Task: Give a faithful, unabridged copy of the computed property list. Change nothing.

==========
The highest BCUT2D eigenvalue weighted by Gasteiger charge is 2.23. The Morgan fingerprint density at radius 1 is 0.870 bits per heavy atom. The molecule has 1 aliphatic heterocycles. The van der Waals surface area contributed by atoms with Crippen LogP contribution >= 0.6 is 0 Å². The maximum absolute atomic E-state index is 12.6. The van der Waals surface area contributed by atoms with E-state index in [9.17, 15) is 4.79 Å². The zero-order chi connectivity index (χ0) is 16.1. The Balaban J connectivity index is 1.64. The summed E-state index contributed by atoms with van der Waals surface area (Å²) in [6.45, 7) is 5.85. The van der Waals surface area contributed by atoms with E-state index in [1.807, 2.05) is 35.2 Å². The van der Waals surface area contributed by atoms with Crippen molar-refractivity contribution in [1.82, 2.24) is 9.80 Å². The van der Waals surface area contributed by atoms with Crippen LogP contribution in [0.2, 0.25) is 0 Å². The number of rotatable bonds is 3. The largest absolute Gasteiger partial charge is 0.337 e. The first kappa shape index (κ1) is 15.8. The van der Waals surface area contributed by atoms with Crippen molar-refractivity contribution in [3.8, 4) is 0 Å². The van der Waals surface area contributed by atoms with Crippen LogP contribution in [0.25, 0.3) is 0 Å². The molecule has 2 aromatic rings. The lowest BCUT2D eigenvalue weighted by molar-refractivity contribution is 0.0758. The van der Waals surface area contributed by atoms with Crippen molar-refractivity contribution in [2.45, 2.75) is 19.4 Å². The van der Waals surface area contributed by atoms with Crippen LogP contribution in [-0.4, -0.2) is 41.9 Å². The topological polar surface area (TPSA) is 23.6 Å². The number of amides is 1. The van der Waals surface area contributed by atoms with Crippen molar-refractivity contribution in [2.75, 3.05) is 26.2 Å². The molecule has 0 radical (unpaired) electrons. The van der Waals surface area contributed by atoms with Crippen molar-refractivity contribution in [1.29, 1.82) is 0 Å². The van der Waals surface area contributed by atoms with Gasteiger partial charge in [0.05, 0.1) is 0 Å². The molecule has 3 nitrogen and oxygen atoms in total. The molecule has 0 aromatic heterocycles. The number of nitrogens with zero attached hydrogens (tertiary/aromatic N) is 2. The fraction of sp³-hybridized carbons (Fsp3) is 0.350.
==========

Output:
The highest BCUT2D eigenvalue weighted by Gasteiger charge is 2.23. The Morgan fingerprint density at radius 1 is 0.870 bits per heavy atom. The molecule has 1 aliphatic heterocycles. The van der Waals surface area contributed by atoms with Crippen LogP contribution >= 0.6 is 0 Å². The maximum absolute atomic E-state index is 12.6. The van der Waals surface area contributed by atoms with E-state index in [9.17, 15) is 4.79 Å². The zero-order chi connectivity index (χ0) is 16.1. The Balaban J connectivity index is 1.64. The summed E-state index contributed by atoms with van der Waals surface area (Å²) in [6.45, 7) is 5.85. The van der Waals surface area contributed by atoms with E-state index in [1.807, 2.05) is 35.2 Å². The van der Waals surface area contributed by atoms with Crippen molar-refractivity contribution in [1.82, 2.24) is 9.80 Å². The van der Waals surface area contributed by atoms with Crippen LogP contribution in [0.2, 0.25) is 0 Å². The number of rotatable bonds is 3. The largest absolute Gasteiger partial charge is 0.337 e. The first kappa shape index (κ1) is 15.8. The van der Waals surface area contributed by atoms with Crippen molar-refractivity contribution in [3.8, 4) is 0 Å². The van der Waals surface area contributed by atoms with Crippen LogP contribution in [0.25, 0.3) is 0 Å². The molecule has 2 aromatic rings. The lowest BCUT2D eigenvalue weighted by molar-refractivity contribution is 0.0758. The van der Waals surface area contributed by atoms with Crippen molar-refractivity contribution in [2.45, 2.75) is 19.4 Å². The van der Waals surface area contributed by atoms with Crippen LogP contribution in [-0.4, -0.2) is 41.9 Å². The topological polar surface area (TPSA) is 23.6 Å². The number of amides is 1. The van der Waals surface area contributed by atoms with Crippen molar-refractivity contribution in [2.75, 3.05) is 26.2 Å². The molecule has 0 radical (unpaired) electrons. The van der Waals surface area contributed by atoms with Crippen molar-refractivity contribution in [1.29, 1.82) is 0 Å². The van der Waals surface area contributed by atoms with Gasteiger partial charge in [0.05, 0.1) is 0 Å². The molecule has 3 nitrogen and oxygen atoms in total. The molecule has 0 aromatic heterocycles. The number of nitrogens with zero attached hydrogens (tertiary/aromatic N) is 2. The fraction of sp³-hybridized carbons (Fsp3) is 0.350.